“No matter what the platform, story-telling matters,” Valerie Geller told RadioDays Europe.
James O’Brien reports that Geller was on a panel with another Valerie, Valerie Weber from a commercial music radio station based in Bavaria, Germany.
She explained how story-telling is important in mostly music radio also, not just talk. “Every song is like a short movie” she said at one point. She illustrated this by saying, her listeners had been moved by the dramatic qualities of a song by Adele which they had simply translated from English into the Bavarian dialect.
Geller also mentioned a great sounding on-air promotion they did where they asked listeners to tell them the story behind a significant bill they had to pay. For the best story, the radio station paid the bill on the listener’s behalf.
Craig Bruce, Head of Content from Southern Cross Austereo, talked about the importance of developing talent in regional areas, providing them with guidance and coaching which hopefully leads a path to capital city success. He gave the example of Kyle Sandilands who worked in promotions and marketing in a number of markets, always begging to be put on air, and who then, through a series of smaller radio stations was able to be guided and coaxed until eventually achieving the level of success he now enjoys.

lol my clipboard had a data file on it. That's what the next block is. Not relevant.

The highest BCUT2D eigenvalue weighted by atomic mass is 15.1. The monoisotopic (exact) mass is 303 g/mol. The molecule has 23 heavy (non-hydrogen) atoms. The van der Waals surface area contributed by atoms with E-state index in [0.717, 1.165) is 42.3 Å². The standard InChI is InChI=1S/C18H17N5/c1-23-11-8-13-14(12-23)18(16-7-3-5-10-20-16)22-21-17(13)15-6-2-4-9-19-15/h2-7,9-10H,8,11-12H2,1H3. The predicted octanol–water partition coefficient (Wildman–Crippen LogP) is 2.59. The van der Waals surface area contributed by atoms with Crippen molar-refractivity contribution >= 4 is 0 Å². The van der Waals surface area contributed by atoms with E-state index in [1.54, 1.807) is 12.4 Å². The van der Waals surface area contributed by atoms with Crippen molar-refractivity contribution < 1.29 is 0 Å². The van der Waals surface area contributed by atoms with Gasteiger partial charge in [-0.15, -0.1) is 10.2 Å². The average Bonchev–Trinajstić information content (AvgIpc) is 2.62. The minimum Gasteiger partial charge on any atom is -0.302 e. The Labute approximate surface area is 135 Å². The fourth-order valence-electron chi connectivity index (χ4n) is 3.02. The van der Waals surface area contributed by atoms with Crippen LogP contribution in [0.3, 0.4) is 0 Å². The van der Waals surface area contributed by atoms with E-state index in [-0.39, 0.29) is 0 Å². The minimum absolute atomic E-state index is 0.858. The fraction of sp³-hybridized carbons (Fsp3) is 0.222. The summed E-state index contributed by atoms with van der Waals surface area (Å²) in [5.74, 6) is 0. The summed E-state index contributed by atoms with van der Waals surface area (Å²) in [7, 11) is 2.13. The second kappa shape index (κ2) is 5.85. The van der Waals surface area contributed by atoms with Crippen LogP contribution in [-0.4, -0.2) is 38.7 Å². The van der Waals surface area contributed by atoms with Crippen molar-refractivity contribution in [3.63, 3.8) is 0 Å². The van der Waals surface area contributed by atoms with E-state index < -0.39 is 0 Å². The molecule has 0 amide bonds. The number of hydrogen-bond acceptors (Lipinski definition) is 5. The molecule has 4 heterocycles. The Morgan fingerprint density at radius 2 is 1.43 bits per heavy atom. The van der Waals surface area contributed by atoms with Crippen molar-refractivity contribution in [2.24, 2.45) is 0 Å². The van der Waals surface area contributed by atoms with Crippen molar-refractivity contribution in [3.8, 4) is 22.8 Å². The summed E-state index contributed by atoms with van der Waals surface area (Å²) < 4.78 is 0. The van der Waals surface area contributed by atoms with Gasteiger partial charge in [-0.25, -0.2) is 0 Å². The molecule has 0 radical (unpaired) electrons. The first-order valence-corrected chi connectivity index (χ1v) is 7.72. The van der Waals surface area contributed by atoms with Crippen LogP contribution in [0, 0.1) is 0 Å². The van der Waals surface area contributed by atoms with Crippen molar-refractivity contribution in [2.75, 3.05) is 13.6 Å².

In developing new shows SCA content directors “Select the cast, Build the Eco System and Grow the brand” according to Craig Bruce, who says that Content Directors always have to be on the lookout for new talent.
In the midst of a lot of talk concerning technology in radio (obviously an important issue) it was great to hear people like Valerie, Sam Cavanagh (see yesterday’s report) and Craig talk with such passion about the on-air talent and on-air content.
That said, technology is important, and there are lots of new platforms emerging, such as Spotify, Soundcloud and Pandora which might replace some radio stations completely, and challenge many others. The American researcher, Larry Rosin said today radio can choose to ignore Spotify and Pandora, and say “that’s not radio” at its peril. He illustrated by showing how the current market value of Pandora exceeds by many times the value of many important national radio networks in the United States.
There was also a really interesting presentation at the end of the day about how a German radio station had developed a smart-TV app. One of the developers of that app noted both the Android and Apple phone app markets are close to maturity, with several hundred thousand apps in each place. By comparison, he noted the opportunities for smart-TV apps is wide open, and radio stations should try to find a home there in the space of a relatively green-field site.
James O’Brien works for ABC Radio and travelled to RadioDays in a private capacity.
This article was originally posted on his blog and is republished with his permission.